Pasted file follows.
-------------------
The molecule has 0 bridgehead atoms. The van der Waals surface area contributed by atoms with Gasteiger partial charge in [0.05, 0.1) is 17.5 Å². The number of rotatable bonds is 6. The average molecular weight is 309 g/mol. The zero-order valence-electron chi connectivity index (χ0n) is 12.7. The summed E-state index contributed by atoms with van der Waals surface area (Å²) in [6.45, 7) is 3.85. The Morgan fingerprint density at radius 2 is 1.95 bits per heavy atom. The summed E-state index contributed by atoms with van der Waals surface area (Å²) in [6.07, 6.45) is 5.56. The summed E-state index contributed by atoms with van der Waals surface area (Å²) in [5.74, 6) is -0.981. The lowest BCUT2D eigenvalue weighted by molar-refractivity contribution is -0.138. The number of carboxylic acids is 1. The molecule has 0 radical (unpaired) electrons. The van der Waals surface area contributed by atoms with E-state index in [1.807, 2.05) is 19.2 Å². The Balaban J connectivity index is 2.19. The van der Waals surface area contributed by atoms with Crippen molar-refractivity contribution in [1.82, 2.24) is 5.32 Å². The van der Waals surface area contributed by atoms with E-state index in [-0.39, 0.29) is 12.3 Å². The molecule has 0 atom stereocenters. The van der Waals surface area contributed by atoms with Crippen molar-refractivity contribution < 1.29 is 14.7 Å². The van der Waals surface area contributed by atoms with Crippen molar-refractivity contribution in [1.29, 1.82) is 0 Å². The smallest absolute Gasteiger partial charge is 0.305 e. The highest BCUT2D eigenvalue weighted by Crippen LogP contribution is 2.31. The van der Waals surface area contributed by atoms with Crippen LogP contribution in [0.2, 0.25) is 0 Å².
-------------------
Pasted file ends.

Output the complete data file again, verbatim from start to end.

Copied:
The molecule has 0 bridgehead atoms. The van der Waals surface area contributed by atoms with Gasteiger partial charge in [0.05, 0.1) is 17.5 Å². The number of rotatable bonds is 6. The average molecular weight is 309 g/mol. The zero-order valence-electron chi connectivity index (χ0n) is 12.7. The summed E-state index contributed by atoms with van der Waals surface area (Å²) in [6.45, 7) is 3.85. The Morgan fingerprint density at radius 2 is 1.95 bits per heavy atom. The summed E-state index contributed by atoms with van der Waals surface area (Å²) in [6.07, 6.45) is 5.56. The summed E-state index contributed by atoms with van der Waals surface area (Å²) in [5.74, 6) is -0.981. The lowest BCUT2D eigenvalue weighted by molar-refractivity contribution is -0.138. The number of carboxylic acids is 1. The molecule has 0 radical (unpaired) electrons. The van der Waals surface area contributed by atoms with E-state index in [1.807, 2.05) is 19.2 Å². The Balaban J connectivity index is 2.19. The van der Waals surface area contributed by atoms with Crippen molar-refractivity contribution in [1.82, 2.24) is 5.32 Å². The van der Waals surface area contributed by atoms with E-state index in [-0.39, 0.29) is 12.3 Å². The molecule has 0 atom stereocenters. The van der Waals surface area contributed by atoms with Crippen molar-refractivity contribution < 1.29 is 14.7 Å². The van der Waals surface area contributed by atoms with Crippen molar-refractivity contribution in [1.29, 1.82) is 0 Å². The smallest absolute Gasteiger partial charge is 0.305 e. The highest BCUT2D eigenvalue weighted by Crippen LogP contribution is 2.31. The van der Waals surface area contributed by atoms with Crippen LogP contribution in [0.2, 0.25) is 0 Å².